How to Start Learning a New Language

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Language learning has many benefits and, if done correctly and constantly over the years, it may lead to great personal and professional gains. Some people are luckier because they are raised bilingual, whereas others have to start from scratch. This doesn’t mean that monolingual people cannot achieve good results. They just need to know where and how to begin. Once the basics are in place, it will be natural to incorporate language learning into a sort of routine. Here are 9 tips to help you get started:
  1. Choose a language based on a goal. For example, let’s say you need to learn German because you are going to use it a work or Italian because you are planning a two-week trip to the Bel Paese. Pick a reason and go with it!
  2. Once you have your reason, break language learning into simple and attainable goals to start with, so you don’t feel overwhelmed. For example, learn about 50 new words a month (about 2 words a day) and start using them right away with people around you. Good words are those related to greetings, how to order at the café or the restaurant and how to do food shopping. Then, slowly start picking up grammar.
  3. Study the grammar and pick up more vocabulary within a context. Do not just wonder what to learn every day, but have a plan! For example, modern-day books or courses are structured around practical lessons, where you learn progressively and gradually. Learn a Unit a week.
  4. Make language-learning a habit. Consistency separates the most successful students from the rest. Find a language habit that you can follow (e.g. 15 minutes per day minimum), no matter how you feel and what’s going on that day. It has been proven that it takes 21 days to form a new habit. Stick to learning and see if it becomes part of your routine.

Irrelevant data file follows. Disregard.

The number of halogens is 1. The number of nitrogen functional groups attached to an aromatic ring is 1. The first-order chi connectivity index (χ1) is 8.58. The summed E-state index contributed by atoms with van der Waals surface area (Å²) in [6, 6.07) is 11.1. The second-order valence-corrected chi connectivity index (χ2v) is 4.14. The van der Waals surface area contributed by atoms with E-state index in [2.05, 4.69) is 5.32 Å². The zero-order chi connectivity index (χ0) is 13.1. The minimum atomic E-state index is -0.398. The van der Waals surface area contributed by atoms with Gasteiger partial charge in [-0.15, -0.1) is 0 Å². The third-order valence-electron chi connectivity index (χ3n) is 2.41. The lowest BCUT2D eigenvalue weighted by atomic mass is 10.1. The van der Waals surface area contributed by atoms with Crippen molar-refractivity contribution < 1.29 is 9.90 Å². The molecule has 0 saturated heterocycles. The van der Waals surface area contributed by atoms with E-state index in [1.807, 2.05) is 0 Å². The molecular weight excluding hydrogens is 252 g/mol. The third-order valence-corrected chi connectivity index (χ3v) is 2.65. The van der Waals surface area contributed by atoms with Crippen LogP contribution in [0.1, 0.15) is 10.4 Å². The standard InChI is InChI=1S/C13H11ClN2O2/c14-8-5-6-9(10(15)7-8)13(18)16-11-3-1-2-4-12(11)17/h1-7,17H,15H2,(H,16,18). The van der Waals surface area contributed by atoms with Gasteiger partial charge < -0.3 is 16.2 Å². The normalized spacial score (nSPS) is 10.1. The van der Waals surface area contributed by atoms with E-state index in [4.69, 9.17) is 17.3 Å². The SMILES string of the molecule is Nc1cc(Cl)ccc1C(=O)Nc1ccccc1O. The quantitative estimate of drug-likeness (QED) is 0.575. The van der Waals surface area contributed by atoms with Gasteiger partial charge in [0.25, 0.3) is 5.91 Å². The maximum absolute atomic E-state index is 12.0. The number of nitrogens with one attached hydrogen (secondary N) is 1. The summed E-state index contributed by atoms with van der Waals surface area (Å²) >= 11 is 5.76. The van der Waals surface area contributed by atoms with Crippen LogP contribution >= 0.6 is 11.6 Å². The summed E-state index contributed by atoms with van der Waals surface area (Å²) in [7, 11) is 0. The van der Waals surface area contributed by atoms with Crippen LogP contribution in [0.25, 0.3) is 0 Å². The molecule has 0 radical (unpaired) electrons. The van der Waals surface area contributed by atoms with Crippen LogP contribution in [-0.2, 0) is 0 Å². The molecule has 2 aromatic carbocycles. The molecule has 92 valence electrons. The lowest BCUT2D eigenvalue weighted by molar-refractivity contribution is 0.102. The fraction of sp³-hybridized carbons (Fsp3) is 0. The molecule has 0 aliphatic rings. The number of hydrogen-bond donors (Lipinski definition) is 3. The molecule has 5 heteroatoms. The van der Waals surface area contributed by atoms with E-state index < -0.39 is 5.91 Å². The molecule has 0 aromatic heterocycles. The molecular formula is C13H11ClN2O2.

5. Use every opportunity to get exposed to the new language. For example, label every object in the house in your foreign language (you can use post-its!), read kids’ books, watch subtitled clips on YouTube, or narrate part of your day to an imaginary friend or even your pet. (the mirror works great for this, because you can see your lips moving and it helps you with pronunciation).
  6. Let technology help you. There are plenty of apps out there and resources (e.g. Duolingo, Anki, etc.). At The Languages Corner we offer private and public online lessons for all levels taught by professional teachers. With the click of a button, and from anywhere in the world, you can connect with one of our teachers and begin to learn right away. How easy is that?!
  7. Think about language-learning as a way to experience new things and do something that makes you happy. Learning is an effort and to make it pleasant, you need to enjoy how you learn. For example, you can learn new words or even grammar structures by watching clips on YouTube, reading a recipe in the target language, attend events where you meet people who are learners just like you, travel to the country where the language is spoken, etc.
  8. Speak the new lingo. Using the new language and interacting with it is key to not only retain what you learn, but it is also the gateway to fluency. Speaking will teach you to intuitively express your thoughts, instead of mentally translating each sentence before you say it. To practice, you can find native speakers near you, foreign pen pals, or sign up for one of our conversation courses.
  9. Be ok with making mistakes. Everyone does! Embrace the mistake and think of it as an opportunity to learn instead of fearing them. Nervous about speaking with a peer? Try with someone a little younger. The important thing is to try and keep trying.
I hope these tips will help you get you started. It is not going to be easy, but it is truly rewarding in the long-run. It is all about getting started with language learning, having the foundation and the right tools to begin your journey towards fluency. Don’t forget that motivation is key to make all this possible. .

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